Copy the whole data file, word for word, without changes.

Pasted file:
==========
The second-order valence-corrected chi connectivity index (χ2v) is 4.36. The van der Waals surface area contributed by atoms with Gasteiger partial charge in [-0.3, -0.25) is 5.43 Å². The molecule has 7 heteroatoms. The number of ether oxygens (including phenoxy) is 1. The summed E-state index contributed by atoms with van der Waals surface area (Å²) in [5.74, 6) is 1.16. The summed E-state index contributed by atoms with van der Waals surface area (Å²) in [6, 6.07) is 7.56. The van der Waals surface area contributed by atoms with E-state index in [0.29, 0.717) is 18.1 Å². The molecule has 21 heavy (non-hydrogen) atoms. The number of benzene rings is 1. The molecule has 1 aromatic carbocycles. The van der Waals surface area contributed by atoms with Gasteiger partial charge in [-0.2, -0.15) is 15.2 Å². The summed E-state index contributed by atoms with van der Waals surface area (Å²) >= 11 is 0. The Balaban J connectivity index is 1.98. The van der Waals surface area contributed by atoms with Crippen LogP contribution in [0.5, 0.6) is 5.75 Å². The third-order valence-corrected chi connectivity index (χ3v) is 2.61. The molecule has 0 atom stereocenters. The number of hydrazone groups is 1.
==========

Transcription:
The second-order valence-corrected chi connectivity index (χ2v) is 4.36. The van der Waals surface area contributed by atoms with Gasteiger partial charge in [-0.3, -0.25) is 5.43 Å². The molecule has 7 heteroatoms. The number of ether oxygens (including phenoxy) is 1. The summed E-state index contributed by atoms with van der Waals surface area (Å²) in [5.74, 6) is 1.16. The summed E-state index contributed by atoms with van der Waals surface area (Å²) in [6, 6.07) is 7.56. The van der Waals surface area contributed by atoms with E-state index in [0.29, 0.717) is 18.1 Å². The molecule has 21 heavy (non-hydrogen) atoms. The number of benzene rings is 1. The molecule has 1 aromatic carbocycles. The van der Waals surface area contributed by atoms with Gasteiger partial charge in [-0.2, -0.15) is 15.2 Å². The summed E-state index contributed by atoms with van der Waals surface area (Å²) >= 11 is 0. The Balaban J connectivity index is 1.98. The van der Waals surface area contributed by atoms with Crippen LogP contribution in [0.5, 0.6) is 5.75 Å². The third-order valence-corrected chi connectivity index (χ3v) is 2.61. The molecule has 0 atom stereocenters. The number of hydrazone groups is 1.